“My name is Carolyn, game dev of games: look upon my screwups, ye Readers, and learn more!”
In other words: I recently made an interesting scheduling error, so it seemed like a good time to talk about how to repair scheduling errors.
(There’s some overlap between this post and Scoping for Game Jams, but it’s a different context.)
18 Rooms to Home is an experimental parser IF serial. It starts at the end and moves backward in time with each installment.
Each installment is just one room large, so the first installment is Room 18, the second installment is Room 17 and 18, and so on. As the player moves backward in time, they gain access to more of the story, and they have more control over how the story unfolds.
When I conceived of 18 Rooms to Home, my plan was to release one installment each week. Each installment adds one and only one room to the game. I have no doubt that I can write one room in a week.
And my brain went:
1 room = 1 week of work, so 18 rooms = 18 weeks of work.
…wrong. Very wrong.
18 Rooms to Home isn’t one room a week, no matter how I originally conceived the project. It’s one room a week, plus connections and updates for every prior room. Not only are the installments larger than one room, but the size of each installment will increase as the project continues. Additionally, many of the rooms contain NPCs, which are significantly more complicated than the rooms themselves.
This isn’t scope creep, because scope creep implies the addition of features along the way. This was a failure to comprehend the scope in the first place.
Oops. (And I’m glad I didn’t advertise my weekly update plan.)
Finding a solution
There are three ways to repair a scheduling error:
- Add resources.
- Cut the scope.
- Add time.
Adding resources (adding people or money)
I note #1 here because it’s an important option for commercial projects, and even some noncommercial projects. AAA studios are particularly prone to use this option, moving handfuls of people from one project to another or hiring external resources as various projects require.
However, bringing more people on is rarely a viable solution for solo developers (money? what money?) or interactive fiction authors (because so much of the “code” is actually prose). And it’s not a viable option for 18 Rooms to Home.
Alternately, this can mean things like additional training. For example, bringing a coder up to speed on an unfamiliar technology may cause a huge difference in productivity. But it’s not a solution for this specific problem.
Cutting scope (removing features from the game vision)
Moving on to #2 – I took a hard look at the scope of the original design, to see if I could bring it down to a once-a-week size. But in order to get a sufficiently large scope reduction, I would have to make significant cuts to the cause-and-effect flow through the game. I feel like that’s the most interesting feature of 18 Rooms, and I’m not willing to do that.
I did figure out a way to improve my efficiency through better source code organization. That was gratifying, but it wasn’t enough of a change.
Adding time (exactly what it sounds like)
On to #3. I could approach this in two ways:
- Increase the amount of time that I spend on this project each week.
- Push out the deadline.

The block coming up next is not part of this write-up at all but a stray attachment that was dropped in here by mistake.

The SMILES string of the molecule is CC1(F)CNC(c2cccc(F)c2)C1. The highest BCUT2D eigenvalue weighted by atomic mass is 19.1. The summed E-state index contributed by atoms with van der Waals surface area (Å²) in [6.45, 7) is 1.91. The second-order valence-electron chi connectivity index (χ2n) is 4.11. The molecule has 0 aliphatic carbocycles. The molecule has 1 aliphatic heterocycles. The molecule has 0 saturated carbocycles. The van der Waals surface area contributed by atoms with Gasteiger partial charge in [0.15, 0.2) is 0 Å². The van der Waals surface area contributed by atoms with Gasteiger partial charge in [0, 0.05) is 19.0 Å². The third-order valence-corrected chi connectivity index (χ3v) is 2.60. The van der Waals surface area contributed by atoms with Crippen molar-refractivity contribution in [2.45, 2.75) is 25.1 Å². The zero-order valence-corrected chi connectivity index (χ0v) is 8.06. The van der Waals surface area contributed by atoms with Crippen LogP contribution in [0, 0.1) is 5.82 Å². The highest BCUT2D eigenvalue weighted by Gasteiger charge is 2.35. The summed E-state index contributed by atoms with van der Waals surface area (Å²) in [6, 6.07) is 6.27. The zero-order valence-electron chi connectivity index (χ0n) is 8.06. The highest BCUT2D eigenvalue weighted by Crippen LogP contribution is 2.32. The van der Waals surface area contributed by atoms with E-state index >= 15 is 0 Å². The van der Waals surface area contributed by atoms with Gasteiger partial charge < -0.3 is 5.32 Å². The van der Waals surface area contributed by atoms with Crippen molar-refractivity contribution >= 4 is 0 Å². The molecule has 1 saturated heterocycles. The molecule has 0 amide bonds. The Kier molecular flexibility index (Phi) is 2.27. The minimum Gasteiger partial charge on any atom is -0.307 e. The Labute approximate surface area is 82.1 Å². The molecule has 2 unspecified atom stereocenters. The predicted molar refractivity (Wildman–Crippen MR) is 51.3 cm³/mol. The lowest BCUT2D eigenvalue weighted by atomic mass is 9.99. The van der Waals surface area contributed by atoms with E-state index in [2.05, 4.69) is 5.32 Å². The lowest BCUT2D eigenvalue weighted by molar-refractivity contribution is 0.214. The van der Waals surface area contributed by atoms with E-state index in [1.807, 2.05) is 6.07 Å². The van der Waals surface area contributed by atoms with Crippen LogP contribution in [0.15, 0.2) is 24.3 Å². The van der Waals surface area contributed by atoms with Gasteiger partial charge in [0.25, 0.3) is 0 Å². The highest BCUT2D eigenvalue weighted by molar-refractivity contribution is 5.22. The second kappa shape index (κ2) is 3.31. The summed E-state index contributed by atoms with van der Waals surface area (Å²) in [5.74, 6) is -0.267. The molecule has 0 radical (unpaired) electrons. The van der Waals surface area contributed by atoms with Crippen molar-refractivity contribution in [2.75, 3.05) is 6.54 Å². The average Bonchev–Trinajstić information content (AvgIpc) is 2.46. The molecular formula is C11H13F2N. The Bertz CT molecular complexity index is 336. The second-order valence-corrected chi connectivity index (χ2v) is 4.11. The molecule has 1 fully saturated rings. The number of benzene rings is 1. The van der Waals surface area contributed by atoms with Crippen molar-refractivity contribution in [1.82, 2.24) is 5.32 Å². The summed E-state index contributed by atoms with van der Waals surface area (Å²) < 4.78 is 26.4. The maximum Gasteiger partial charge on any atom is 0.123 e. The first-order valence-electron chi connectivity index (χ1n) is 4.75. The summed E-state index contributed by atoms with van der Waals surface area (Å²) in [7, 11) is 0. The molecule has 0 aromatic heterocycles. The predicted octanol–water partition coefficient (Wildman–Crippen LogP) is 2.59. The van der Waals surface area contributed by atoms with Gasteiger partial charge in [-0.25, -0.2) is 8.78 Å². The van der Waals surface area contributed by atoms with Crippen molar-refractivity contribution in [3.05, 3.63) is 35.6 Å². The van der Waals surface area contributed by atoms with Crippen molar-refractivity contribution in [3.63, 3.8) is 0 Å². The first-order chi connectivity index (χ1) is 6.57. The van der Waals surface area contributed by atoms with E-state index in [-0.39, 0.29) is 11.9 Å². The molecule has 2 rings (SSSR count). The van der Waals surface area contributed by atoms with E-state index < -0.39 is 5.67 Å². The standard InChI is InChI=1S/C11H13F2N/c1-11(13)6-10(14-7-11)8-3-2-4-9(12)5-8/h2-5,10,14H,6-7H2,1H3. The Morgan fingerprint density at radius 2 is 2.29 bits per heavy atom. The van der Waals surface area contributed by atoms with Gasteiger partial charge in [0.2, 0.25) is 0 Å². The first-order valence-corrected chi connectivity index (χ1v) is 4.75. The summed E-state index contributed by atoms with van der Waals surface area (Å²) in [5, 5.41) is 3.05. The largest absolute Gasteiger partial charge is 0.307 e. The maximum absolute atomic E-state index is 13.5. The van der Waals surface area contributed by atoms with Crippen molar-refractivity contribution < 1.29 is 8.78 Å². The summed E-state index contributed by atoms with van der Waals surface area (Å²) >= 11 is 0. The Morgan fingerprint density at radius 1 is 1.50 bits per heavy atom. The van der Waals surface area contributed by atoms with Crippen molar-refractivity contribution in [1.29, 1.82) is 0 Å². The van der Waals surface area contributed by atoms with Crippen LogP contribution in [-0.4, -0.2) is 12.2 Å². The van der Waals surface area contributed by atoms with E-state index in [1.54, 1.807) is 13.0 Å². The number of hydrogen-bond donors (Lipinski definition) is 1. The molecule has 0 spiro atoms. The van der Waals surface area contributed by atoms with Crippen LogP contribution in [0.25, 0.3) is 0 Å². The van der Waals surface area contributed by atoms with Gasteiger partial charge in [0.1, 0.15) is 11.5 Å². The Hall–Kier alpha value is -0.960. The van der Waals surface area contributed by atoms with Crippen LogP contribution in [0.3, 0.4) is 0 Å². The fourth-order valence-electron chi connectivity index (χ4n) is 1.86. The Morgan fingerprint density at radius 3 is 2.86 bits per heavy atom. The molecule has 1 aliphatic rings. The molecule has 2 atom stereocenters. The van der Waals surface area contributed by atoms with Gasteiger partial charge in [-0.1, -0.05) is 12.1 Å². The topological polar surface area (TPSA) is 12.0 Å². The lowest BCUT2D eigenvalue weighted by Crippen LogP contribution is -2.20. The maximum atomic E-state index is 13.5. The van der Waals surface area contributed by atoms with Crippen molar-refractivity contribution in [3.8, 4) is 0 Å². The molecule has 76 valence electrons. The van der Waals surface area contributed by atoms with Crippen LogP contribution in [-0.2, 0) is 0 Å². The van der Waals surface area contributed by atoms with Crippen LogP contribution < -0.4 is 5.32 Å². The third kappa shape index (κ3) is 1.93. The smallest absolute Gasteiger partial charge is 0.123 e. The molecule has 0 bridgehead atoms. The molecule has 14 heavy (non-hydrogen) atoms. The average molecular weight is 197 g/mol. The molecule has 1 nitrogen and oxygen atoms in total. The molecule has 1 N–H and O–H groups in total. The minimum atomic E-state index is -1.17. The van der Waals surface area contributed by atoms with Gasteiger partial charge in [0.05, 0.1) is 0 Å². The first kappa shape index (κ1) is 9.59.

And again, there are two ways to tackle A:
- Work more hours overall.
- Spend more existing work hours on this project.
The first is also known as crunch time, and it’s the bane of the game development industry. Extended crunch time means that there’s been a significant failure in the production department (or, in this case, my production brain.) It’s harmful to morale and work-life balance, and 15 weeks of crunch on a voluntary, noncommercial project is completely out of the question for me.
Turning to the next option – in a studio situation, this would mean things like cutting out meetings. In my case, it means siphoning time away from other projects. I’ve already been doing this to an extent, but I can’t continue this trend. If I dropped everything else, I could pull back up to a weekly release schedule – but I have a publisher waiting on a different project, and the opportunity cost is too high.
That brings me around to B, pushing out the deadline. Because I didn’t advertise my original schedule (apart from this post!), I can shift from every week to every other week – or to every three weeks, if that becomes necessary.
But what if the deadline couldn’t be moved?
If I couldn’t move the deadline, then I’d handle it with some combination of decreasing scope and pulling time off other projects. I would have to. (Assuming I couldn’t backburner the project for some reason, which would be a first choice.)
There is never a solution that amounts to “keep the deadline, keep the scope, keep the same resources, and finish on time.” This is why games come in late, expensive, and missing significant features.
That’s also why it’s important to consider the schedule of any game dev project with a deadline. The schedule will be wrong the first time (it always happens, even apart from cases like this) but without a schedule, then it’s almost impossible to tell whether the project will miss the deadline or not until it’s too late to do something about it.
My solution – for now
I’m pushing my deadline for 18 Rooms – but scheduling is not a one-time process. A game project’s schedule and scope require constant attention to keep everything on track.
Looking forward, I’m going to keep an eye on the cause-and-effect cascade. I have the advantage of short turnarounds, so it should be obvious to me if anything’s going wrong, but if my installments push into three weeks, then I’ll reevaluate the scope.
I don’t have a publisher on 18 Rooms, but I do have an audience, and by playing the first few rooms, they’ve signed up for a 18-installment serial. I need to keep them in mind so they don’t lose patience or interest.
Reminder to self
Games are always bigger on the inside than on the outside.